Oral history interviews focusing on relationship between women's movement and organized labor donated to Wayne State University's Walter P. Reuther LibraryAugust 6, 2009
SEIU District 925 delegates attend the 1992 SEIU convention in Las Vegas
Photo Credit: Bill Burke:
The Service Employees International Union (SEIU) District 925 Legacy Project donated 47 transcribed oral history interviews and corresponding audiotapes to Wayne State University's Walter P. Reuther Library. These oral histories, which are now open for research, chronicle the organization's 20-year history and provide insight into the relationship between the women's movement and organized labor.
In 1975, SEIU partnered with members of 925, National Association of Working Women to organize office workers in Boston and created Local 925. Stakeholders expanded upon this idea in 1981 by forming SEIU District 925 in order to organize office workers into chapters throughout the country. District 925 dissolved in 2001 when it consolidated with other SEIU locals. While District 925 also organized men, the collective power of organized women is a unifying theme throughout the oral histories.
9to5, the association, and District 925, the union, used a variety of techniques to raise community consciousness about the issues facing women clerical workers. When 925 launched, office workers were one of the largest, lowest-paid, most-exploited and least-unionized segments of the nation's workforce. The 1980 movie Nine to Five, starring Jane Fonda, Dolly Parton, Lily Tomlin, and Dabney Coleman, drew from real life experiences of women clerical workers and touched millions of people on a comedic level with a serious message about workplace oppression. District 925 helped to legitimize "women's issues" in the workplace as union issues. They organized women, propelled them into national leadership positions within the labor movement, tackled pay inequity, and addressed issues such as family and medical leave - all during a time of great social and technological change.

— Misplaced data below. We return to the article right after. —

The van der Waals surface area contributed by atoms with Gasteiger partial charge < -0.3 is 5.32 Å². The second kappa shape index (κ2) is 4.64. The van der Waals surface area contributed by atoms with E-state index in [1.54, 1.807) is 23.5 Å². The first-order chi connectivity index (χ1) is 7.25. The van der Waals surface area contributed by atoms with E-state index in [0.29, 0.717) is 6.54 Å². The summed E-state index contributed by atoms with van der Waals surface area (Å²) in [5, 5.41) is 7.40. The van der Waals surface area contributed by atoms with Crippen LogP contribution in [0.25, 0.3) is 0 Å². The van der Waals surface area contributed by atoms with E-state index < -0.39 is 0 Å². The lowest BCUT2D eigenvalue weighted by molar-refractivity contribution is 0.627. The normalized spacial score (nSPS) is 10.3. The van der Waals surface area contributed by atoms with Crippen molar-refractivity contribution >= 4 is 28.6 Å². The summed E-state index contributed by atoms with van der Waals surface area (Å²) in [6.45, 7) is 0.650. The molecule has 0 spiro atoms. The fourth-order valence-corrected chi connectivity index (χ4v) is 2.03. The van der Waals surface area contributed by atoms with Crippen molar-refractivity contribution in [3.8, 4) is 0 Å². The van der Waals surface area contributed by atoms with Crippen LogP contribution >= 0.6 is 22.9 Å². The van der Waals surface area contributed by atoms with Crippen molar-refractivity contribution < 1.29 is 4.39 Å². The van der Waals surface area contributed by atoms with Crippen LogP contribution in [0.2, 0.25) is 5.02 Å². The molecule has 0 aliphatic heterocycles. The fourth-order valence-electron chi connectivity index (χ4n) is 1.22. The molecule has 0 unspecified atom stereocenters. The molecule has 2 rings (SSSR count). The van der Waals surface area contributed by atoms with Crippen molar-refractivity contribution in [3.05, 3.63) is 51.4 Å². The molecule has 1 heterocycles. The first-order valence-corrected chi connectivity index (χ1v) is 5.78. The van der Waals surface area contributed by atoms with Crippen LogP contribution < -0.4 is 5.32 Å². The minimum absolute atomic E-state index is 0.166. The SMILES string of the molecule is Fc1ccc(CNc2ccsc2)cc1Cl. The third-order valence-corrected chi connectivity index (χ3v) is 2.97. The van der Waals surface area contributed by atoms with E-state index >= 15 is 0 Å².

Union leaders Karen Nussbaum, Debbie Schneider, Kim Cook, Bonnie Ladin, Anne Hill and Ellen Cassedy, as well as activists such as Gloria Steinem, Jane Fonda, and Tom Hayden, are among the subjects of these oral histories. The donation of these transcripts to the Walter P. Reuther Library will add to the 925 Manuscript Collection that is already part of the Reuther's holdings.
The collection may be viewed by the general public upon request during the Walter P. Reuther Library's normal operating hours: 11a.m. - 6:45 p.m. Monday and Tuesday; 9 a.m. - 4:45 p.m. Wednesday - Friday. The library is closed on weekends.
Historic collection photos available on Flickr
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